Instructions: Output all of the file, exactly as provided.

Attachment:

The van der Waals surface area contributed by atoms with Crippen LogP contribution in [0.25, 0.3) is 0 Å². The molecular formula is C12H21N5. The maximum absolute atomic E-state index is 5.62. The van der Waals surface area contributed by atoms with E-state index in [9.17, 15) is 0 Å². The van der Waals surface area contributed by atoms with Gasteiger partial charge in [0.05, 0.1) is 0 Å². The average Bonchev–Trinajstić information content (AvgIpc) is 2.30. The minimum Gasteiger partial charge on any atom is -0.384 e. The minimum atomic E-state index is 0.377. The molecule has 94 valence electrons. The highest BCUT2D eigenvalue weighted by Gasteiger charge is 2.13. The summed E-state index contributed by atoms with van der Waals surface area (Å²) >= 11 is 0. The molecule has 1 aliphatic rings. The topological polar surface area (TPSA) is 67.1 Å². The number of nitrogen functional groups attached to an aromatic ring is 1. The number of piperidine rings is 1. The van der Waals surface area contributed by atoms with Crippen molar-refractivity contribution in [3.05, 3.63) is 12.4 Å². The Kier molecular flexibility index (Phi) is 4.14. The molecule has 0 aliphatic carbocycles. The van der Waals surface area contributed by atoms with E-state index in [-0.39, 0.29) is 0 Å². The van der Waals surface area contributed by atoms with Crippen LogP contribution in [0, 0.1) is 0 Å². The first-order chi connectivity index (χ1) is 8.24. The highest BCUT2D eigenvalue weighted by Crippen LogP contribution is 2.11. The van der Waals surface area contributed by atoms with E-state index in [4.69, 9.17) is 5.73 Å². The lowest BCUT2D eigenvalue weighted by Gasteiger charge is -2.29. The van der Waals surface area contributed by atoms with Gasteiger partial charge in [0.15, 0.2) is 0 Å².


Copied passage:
The van der Waals surface area contributed by atoms with Crippen LogP contribution in [0.25, 0.3) is 0 Å². The molecular formula is C12H21N5. The maximum absolute atomic E-state index is 5.62. The van der Waals surface area contributed by atoms with E-state index in [9.17, 15) is 0 Å². The van der Waals surface area contributed by atoms with Gasteiger partial charge in [0.05, 0.1) is 0 Å². The average Bonchev–Trinajstić information content (AvgIpc) is 2.30. The minimum Gasteiger partial charge on any atom is -0.384 e. The minimum atomic E-state index is 0.377. The molecule has 94 valence electrons. The highest BCUT2D eigenvalue weighted by Gasteiger charge is 2.13. The summed E-state index contributed by atoms with van der Waals surface area (Å²) >= 11 is 0. The molecule has 1 aliphatic rings. The topological polar surface area (TPSA) is 67.1 Å². The number of nitrogen functional groups attached to an aromatic ring is 1. The number of piperidine rings is 1. The van der Waals surface area contributed by atoms with Crippen molar-refractivity contribution in [3.05, 3.63) is 12.4 Å². The Kier molecular flexibility index (Phi) is 4.14. The molecule has 0 aliphatic carbocycles. The van der Waals surface area contributed by atoms with E-state index in [-0.39, 0.29) is 0 Å². The van der Waals surface area contributed by atoms with Crippen LogP contribution in [0, 0.1) is 0 Å². The first-order chi connectivity index (χ1) is 8.24. The highest BCUT2D eigenvalue weighted by Crippen LogP contribution is 2.11. The van der Waals surface area contributed by atoms with E-state index in [4.69, 9.17) is 5.73 Å². The lowest BCUT2D eigenvalue weighted by Gasteiger charge is -2.29. The van der Waals surface area contributed by atoms with Gasteiger partial charge in [0.15, 0.2) is 0 Å².